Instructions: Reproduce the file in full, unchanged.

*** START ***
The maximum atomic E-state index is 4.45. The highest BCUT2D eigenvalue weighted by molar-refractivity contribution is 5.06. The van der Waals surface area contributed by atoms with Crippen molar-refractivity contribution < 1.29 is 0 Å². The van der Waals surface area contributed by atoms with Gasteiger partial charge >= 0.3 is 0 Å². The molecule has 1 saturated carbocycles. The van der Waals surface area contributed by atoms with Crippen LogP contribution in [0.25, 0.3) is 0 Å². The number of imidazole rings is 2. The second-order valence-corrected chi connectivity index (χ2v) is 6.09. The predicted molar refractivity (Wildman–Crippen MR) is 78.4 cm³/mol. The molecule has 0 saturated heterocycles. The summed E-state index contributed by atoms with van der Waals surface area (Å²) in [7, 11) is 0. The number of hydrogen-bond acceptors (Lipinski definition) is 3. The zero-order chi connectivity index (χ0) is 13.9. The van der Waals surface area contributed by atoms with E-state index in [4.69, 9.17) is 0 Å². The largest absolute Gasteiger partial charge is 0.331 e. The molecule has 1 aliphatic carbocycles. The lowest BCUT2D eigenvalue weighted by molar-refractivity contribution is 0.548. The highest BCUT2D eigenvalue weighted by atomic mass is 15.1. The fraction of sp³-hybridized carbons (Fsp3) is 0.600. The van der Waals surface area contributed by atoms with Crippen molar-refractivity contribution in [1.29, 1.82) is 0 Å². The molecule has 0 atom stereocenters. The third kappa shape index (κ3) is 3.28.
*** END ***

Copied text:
The maximum atomic E-state index is 4.45. The highest BCUT2D eigenvalue weighted by molar-refractivity contribution is 5.06. The van der Waals surface area contributed by atoms with Crippen molar-refractivity contribution < 1.29 is 0 Å². The van der Waals surface area contributed by atoms with Gasteiger partial charge >= 0.3 is 0 Å². The molecule has 1 saturated carbocycles. The van der Waals surface area contributed by atoms with Crippen LogP contribution in [0.25, 0.3) is 0 Å². The number of imidazole rings is 2. The second-order valence-corrected chi connectivity index (χ2v) is 6.09. The predicted molar refractivity (Wildman–Crippen MR) is 78.4 cm³/mol. The molecule has 0 saturated heterocycles. The summed E-state index contributed by atoms with van der Waals surface area (Å²) in [7, 11) is 0. The number of hydrogen-bond acceptors (Lipinski definition) is 3. The zero-order chi connectivity index (χ0) is 13.9. The van der Waals surface area contributed by atoms with E-state index in [4.69, 9.17) is 0 Å². The largest absolute Gasteiger partial charge is 0.331 e. The molecule has 1 aliphatic carbocycles. The lowest BCUT2D eigenvalue weighted by molar-refractivity contribution is 0.548. The highest BCUT2D eigenvalue weighted by atomic mass is 15.1. The fraction of sp³-hybridized carbons (Fsp3) is 0.600. The van der Waals surface area contributed by atoms with Crippen molar-refractivity contribution in [1.29, 1.82) is 0 Å². The molecule has 0 atom stereocenters. The third kappa shape index (κ3) is 3.28.